My brother had a Spanish girlfriend who, on her first visit to the US, freaked the hell out when he took her to a diner. It was way too much for her. She’d never seen a menu with so many pages listing countless options of things and then, when she actually ordered, there were so many other choices to make that she hadn’t anticipated. And then the portions were so big and numerous that she was totally overwhelmed.
If you’ve been to a decent diner, none of this will come as a surprise to you because this is just how diners operate, but she’d never experienced such a thing.
For the first time since I left the States in 2005, being in a diner reminded me of her, not because the story was funny, but because I totally empathized with her position. The menu in diners *is* way too long. Several pages of small print listing hundreds of combinations, covering all possible meals, usually supplemented by a “daily specials” list is more than one person can handle. New Yorkers think the rent’s too damn high? Their menus are too damn long.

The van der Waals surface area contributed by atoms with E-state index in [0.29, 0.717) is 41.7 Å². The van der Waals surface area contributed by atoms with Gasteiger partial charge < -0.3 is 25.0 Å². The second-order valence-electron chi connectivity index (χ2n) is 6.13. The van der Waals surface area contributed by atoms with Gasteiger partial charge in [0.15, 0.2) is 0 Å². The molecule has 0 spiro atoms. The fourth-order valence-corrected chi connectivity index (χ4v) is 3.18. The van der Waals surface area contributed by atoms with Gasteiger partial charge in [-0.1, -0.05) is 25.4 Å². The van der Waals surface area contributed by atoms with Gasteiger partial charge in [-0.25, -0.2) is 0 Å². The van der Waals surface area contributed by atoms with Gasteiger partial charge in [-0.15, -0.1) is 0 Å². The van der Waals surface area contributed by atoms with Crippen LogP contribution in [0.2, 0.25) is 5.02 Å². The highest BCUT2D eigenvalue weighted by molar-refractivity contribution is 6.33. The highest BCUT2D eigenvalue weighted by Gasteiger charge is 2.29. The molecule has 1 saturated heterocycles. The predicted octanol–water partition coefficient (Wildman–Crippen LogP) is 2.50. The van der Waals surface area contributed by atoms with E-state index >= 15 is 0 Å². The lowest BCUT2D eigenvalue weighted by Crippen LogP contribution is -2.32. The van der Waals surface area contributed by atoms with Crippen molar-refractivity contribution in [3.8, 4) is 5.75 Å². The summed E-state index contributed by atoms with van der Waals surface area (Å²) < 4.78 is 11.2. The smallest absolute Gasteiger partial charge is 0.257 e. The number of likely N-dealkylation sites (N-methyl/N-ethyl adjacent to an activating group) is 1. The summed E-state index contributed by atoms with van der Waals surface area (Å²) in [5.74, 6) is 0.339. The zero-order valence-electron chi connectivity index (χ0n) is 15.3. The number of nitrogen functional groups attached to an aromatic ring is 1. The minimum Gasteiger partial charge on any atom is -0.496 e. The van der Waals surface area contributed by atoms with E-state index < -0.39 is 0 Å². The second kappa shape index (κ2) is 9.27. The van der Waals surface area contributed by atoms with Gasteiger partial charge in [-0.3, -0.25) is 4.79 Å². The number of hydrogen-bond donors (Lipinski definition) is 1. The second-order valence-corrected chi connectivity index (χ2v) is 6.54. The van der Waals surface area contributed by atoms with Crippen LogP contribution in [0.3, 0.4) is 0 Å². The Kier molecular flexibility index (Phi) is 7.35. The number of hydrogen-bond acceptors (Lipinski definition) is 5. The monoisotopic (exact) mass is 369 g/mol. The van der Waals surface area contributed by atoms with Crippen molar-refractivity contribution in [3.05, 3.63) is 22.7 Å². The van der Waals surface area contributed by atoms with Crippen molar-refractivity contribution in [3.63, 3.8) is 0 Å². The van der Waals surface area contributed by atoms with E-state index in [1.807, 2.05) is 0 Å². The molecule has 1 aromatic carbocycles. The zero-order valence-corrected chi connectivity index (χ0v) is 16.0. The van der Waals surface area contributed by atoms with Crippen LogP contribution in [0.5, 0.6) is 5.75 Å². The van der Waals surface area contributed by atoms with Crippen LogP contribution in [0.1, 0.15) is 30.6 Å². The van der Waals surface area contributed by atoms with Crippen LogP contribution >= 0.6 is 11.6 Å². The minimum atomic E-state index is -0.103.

Anyway, I thought of this story when I went to a diner for my last dinner in New York and had a mini-breakdown while ordering something totally simple off the chalkboard so that I wouldn’t have to open the opus of edibles on offer.
Waiter: What kind of dressing? Italian, thousand island, French —
[I didn’t take a picture of the salad because it wasn’t in any way exciting.]
Waiter: Two vegetables; mashed potato, French fries, green beans, corn —
Me: Ah! Mashed and beans!
At this point in my head I was thinking, “Christ, please go away because I can’t make any more choices and you’re totally stressing me out,” but then he asked if we wanted bread and an extra bowl of gravy and I just yelled, “Yes! Yes!” and he ran away because I looked crazy.
The meal was good and totally worth the trouble, but I can tell you that I am very happy to be back in a place where you get two, maybe three, options for each course and that’s it. Too much choice is paralyzing.